Vladimir Putin in Grand Kremlin Palace. Photo: Mikhail Svetlov / Getty Images

The U.S. Treasury Department is sanctioning 7 Russian oligarchs and 12 companies the oligarchs own or control for their “ongoing and increasingly brazen malign” activity, a senior administration official told reporters Friday.

Why it matters: The move targets Russian President Vladimir Putin’s inner circle, including his son-in-law, and represents the toughest sanctions against Russia since Trump took office. One senior administration official said the goal is to show that “the elite are not immune for accountability for the actions of the Russian government." It comes as tensions between Russia and the West are rising — fast.

Reality check: There are concerns the Trump administration dragged its feet on targeting Putin’s inner circle, giving them time to restructure their U.S. holdings.

The sanctions come in response to ongoing malicious cyber activities, attempts to subvert Western democracies, Russia’s invasion of Crimea and violence in Ukraine, as well as its assistance to the Syrian regime in bombing its civilians, the administration official said.

  • In addition to the oligarchs and their businesses, the U.S. is also sanctioning 17 Russian government officials; several energy companies, a state-owned weapons trading company with longstanding ties to the Syrian government, and its subsidiary, a Russian bank.
  • The effect: Those sanctioned will have their U.S. assets frozen, and U.S. individuals will be barred from dealing with them. Americans who knowingly try to help those being listed could also face sanctions.

One familiar name: Oleg Deripaska is targeted in these sanctions. Trump's former campaign chairman, Paul Manafort started working for Deripaska in 2006. Manafort reportedly sent an email to Deripaska asking if he wanted private briefings on the campaign.

Timing: Last month the U.S. announced sanctions against Russian cyber actors for meddling in the U.S. election.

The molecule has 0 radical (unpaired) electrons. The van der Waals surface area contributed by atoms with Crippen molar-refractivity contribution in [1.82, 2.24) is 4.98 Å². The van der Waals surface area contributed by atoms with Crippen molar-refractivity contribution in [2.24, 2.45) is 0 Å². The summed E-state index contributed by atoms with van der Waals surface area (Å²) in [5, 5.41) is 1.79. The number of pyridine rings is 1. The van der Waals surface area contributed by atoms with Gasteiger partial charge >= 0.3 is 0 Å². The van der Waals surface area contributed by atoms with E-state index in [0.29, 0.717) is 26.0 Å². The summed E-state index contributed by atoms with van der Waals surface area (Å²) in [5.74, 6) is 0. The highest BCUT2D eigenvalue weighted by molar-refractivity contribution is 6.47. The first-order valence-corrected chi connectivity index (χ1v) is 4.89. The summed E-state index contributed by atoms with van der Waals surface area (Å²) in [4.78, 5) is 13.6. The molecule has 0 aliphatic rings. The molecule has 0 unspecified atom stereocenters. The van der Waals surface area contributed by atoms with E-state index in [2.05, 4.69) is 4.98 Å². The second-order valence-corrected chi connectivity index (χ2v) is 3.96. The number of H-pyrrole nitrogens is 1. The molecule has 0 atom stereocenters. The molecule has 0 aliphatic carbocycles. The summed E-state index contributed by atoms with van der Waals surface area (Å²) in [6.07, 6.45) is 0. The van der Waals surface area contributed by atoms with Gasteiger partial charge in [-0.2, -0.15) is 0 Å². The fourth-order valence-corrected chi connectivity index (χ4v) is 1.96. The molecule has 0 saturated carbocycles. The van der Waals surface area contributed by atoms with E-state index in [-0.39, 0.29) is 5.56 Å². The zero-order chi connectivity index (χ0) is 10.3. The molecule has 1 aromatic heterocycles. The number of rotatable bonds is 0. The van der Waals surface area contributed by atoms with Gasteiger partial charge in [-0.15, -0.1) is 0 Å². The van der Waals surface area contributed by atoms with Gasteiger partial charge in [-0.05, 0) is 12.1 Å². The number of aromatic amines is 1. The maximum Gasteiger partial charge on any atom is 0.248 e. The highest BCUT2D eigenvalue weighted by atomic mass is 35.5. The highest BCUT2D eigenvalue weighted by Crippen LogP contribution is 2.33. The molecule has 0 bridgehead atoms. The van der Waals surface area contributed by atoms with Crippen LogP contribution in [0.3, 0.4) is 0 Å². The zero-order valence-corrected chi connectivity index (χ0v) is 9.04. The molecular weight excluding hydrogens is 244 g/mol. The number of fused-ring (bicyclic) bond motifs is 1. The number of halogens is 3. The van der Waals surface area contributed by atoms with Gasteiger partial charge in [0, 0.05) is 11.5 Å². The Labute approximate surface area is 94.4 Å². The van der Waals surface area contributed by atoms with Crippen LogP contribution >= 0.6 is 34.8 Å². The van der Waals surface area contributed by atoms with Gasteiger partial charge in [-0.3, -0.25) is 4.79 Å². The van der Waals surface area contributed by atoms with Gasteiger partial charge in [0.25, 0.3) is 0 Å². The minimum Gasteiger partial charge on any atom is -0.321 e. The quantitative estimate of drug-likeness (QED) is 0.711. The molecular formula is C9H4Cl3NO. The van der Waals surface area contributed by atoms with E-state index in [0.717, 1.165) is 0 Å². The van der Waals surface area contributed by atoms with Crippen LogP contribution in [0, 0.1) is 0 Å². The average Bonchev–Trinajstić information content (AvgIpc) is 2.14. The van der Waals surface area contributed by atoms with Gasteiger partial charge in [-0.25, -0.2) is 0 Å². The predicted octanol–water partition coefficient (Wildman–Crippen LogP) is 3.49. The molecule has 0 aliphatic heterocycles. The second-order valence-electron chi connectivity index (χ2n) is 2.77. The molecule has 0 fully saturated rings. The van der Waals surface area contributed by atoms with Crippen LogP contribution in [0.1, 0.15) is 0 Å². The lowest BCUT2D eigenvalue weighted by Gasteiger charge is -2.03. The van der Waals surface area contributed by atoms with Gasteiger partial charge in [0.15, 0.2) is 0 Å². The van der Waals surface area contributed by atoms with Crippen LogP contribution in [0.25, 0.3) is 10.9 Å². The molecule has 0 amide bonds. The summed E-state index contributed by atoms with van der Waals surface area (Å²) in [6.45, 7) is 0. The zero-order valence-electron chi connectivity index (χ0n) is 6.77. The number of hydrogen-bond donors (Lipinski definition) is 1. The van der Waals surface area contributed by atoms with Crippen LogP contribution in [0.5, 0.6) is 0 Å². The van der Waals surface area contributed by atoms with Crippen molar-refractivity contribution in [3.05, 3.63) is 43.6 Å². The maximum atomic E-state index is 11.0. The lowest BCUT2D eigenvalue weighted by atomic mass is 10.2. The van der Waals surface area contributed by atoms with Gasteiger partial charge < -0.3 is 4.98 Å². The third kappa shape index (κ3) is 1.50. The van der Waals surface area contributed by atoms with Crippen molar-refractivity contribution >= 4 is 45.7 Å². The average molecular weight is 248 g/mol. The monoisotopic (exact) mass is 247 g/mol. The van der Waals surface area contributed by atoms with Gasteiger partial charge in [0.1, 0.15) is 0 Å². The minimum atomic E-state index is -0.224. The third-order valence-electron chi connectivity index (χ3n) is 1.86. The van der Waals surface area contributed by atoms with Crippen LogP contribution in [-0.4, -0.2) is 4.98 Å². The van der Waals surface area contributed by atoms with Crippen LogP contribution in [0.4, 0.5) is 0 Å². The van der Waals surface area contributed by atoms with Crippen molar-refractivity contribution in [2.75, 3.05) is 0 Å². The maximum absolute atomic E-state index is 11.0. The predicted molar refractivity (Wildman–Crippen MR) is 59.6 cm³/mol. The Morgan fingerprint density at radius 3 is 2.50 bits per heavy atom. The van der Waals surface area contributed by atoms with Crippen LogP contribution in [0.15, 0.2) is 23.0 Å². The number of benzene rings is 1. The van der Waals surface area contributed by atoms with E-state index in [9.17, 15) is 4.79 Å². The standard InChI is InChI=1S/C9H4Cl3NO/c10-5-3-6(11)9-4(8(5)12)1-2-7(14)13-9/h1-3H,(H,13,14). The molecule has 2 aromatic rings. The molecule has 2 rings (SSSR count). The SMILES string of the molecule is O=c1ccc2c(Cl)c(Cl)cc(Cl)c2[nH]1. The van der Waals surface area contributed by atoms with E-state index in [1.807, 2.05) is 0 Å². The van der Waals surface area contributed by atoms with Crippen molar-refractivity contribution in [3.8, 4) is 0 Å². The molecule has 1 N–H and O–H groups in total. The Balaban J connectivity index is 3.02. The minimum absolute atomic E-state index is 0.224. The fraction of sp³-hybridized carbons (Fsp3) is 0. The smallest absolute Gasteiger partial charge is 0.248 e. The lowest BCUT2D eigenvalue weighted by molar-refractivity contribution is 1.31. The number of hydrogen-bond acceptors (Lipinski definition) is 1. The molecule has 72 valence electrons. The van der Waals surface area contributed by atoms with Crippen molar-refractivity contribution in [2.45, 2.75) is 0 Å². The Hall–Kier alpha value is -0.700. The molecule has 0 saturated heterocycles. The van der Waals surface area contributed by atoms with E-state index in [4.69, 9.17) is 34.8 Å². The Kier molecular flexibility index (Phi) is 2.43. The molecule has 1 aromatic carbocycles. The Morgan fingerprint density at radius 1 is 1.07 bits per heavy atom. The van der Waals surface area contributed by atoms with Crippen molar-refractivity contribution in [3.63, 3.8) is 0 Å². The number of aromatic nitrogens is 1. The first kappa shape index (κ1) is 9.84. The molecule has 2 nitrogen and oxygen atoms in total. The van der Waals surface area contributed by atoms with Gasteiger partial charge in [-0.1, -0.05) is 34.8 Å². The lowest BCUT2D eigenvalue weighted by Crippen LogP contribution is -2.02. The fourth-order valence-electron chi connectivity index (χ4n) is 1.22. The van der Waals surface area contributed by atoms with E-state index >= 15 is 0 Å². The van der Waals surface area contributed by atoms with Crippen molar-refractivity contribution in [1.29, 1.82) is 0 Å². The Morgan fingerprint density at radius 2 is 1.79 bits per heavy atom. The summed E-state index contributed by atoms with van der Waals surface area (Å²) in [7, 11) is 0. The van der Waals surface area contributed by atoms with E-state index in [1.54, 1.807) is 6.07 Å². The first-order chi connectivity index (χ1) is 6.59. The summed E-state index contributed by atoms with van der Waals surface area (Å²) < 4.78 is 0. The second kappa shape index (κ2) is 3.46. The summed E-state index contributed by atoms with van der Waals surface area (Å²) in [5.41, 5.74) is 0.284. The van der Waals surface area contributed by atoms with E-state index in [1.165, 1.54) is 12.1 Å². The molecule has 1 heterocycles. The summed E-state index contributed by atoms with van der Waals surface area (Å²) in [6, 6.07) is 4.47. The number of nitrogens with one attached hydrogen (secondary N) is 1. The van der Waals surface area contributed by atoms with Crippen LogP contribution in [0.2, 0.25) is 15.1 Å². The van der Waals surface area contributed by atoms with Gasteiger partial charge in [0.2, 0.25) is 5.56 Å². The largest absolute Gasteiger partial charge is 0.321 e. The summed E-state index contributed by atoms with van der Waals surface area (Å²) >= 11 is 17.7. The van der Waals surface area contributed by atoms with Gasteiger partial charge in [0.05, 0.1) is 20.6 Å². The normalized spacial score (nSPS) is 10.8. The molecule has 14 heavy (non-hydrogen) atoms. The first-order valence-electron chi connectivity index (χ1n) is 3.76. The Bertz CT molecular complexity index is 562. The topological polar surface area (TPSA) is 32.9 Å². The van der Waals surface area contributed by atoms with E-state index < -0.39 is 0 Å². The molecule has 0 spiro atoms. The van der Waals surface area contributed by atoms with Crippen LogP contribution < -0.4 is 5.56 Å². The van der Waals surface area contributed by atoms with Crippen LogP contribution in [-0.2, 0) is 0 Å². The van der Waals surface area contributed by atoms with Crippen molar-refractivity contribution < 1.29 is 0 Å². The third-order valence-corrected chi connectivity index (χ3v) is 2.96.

Go deeper: Meet Putin's oligarchs.

Go deeper

Supreme Court says Manhattan prosecutors can obtain Trump's financial records

Photo: Saul Loeb/AFP via Getty Images

The Supreme Court ruled Thursday that Manhattan prosecutors can obtain President Trump's financial records — and punted House Democrats' efforts to access similar records to a lower court.

Why it matters: The Manhattan ruling, a 7-2 decision, is a stinging loss for Trump, who has fought relentlessly to keep these records secret.

Chelsea Clinton is considering forming a venture capital firm

Photo Illustration: Sarah Grillo/Axios. Photo: Jemal Countess/Getty Images

Chelsea Clinton is in the very early stages of forming a venture capital firm, Axios has learned from multiple sources.

What we’re hearing: The working name is Metrodora Ventures, after the author of the first medical text known to have been written by a woman (around 2,000 years ago in Greece).

TikTok caught in a U.S.-China vise

Illustration: Aïda Amer/Axios

TikTok, the short-video platform popular among teens for sharing funny moments and dance moves, is getting pulled into the deadly serious geopolitical conflict between China and the U.S.

The big picture: More than any other Chinese-owned app, TikTok has found success outside of its homeland. But as the U.S. sounds security alarms and China turns the legal screws on Hong Kong, the company is fighting to prove that it's not beholden to Beijing — and to forestall a threatened ban by the Trump administration.